IT has all the potential to start a forest fire. Five months after the interim Supreme Court order banning all activities inside forests—including felling trees—to stop rapid depletion
of forest cover, the situation in the northeastern states is explosive. As many as 1,300 plywood, veneer and saw-based units in the region have fallen silent, and their one lakh employees face a grey future. In the absence of a national forest policy, the only hope lies in the final SC hearing in July to reconcile the conflicting goals of protecting the timber/plywood industry and the environment.
With 82 per cent of its area under forests and an equal share of its population dependent on it for a living, Arunachal Pradesh is the hardest hit. Says Forest Minister Lijum Ronya: "The state has lost Rs 68 crore in revenues alone in 1996-97 due to the ban. Our economy is in ruins." Nearly 250 wood-based units have closed shop, forcing over 50,000 labourers to the brink of starvation. In Assam, sources in the state's Plywood Manufacturers' Association say that around 79,000 workers have been directly affected. Commercial centres in upper Assam like Tinsukia and Naharkatia, which have grown around plywood industries, are in turn languishing. Says B.K. Garodia, director of Globe Ply, which operates on the Arunachal-Assam border: "At least 20 small towns are completely dead economically."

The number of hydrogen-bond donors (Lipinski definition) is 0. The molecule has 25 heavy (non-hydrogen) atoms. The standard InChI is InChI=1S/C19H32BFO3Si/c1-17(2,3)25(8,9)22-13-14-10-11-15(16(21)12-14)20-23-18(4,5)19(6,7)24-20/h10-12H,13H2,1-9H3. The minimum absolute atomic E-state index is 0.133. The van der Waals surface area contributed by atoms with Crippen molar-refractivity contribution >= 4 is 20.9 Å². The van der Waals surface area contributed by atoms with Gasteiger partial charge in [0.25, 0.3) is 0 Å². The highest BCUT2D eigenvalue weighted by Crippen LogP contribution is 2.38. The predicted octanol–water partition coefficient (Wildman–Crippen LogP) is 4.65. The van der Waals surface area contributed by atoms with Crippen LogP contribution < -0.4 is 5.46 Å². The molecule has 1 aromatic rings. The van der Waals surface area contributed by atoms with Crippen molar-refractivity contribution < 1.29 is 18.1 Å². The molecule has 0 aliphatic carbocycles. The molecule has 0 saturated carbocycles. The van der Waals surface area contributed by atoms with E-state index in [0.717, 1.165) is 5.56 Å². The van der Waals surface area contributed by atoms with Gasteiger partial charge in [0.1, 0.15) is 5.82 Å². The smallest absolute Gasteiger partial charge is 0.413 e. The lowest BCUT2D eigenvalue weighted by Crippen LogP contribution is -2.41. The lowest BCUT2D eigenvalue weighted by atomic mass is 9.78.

The overall industrial impact would, of course, be much larger. Nationwide, as many as a million workers could be hit by the snowballing effect. Sectors like paper, mining, drilling, chemicals, building, transport and handicraft have been affected. Large plants like Hindustan Organic Chemicals, Assam Petrochemicals, Hindustan Copper, Hindustan Zinc, Hindustan Aluminium, Kit-ply, Rajasthan Marbles and Granites have been compelled to axe production of resin and other items. Carpenters, artisans, cane and bamboo item manufacturers are under threat. As are apple growers in Uttar Pradesh, Himachal Pradesh and Kashmir, and tea producing and packaging units in Bengal and Assam, which consume 40 million cubic metres (mcum) of timber every year. Says Garodia: "The order was too sudden. The Supreme Court did not give us any time to prepare." Agrees K.S.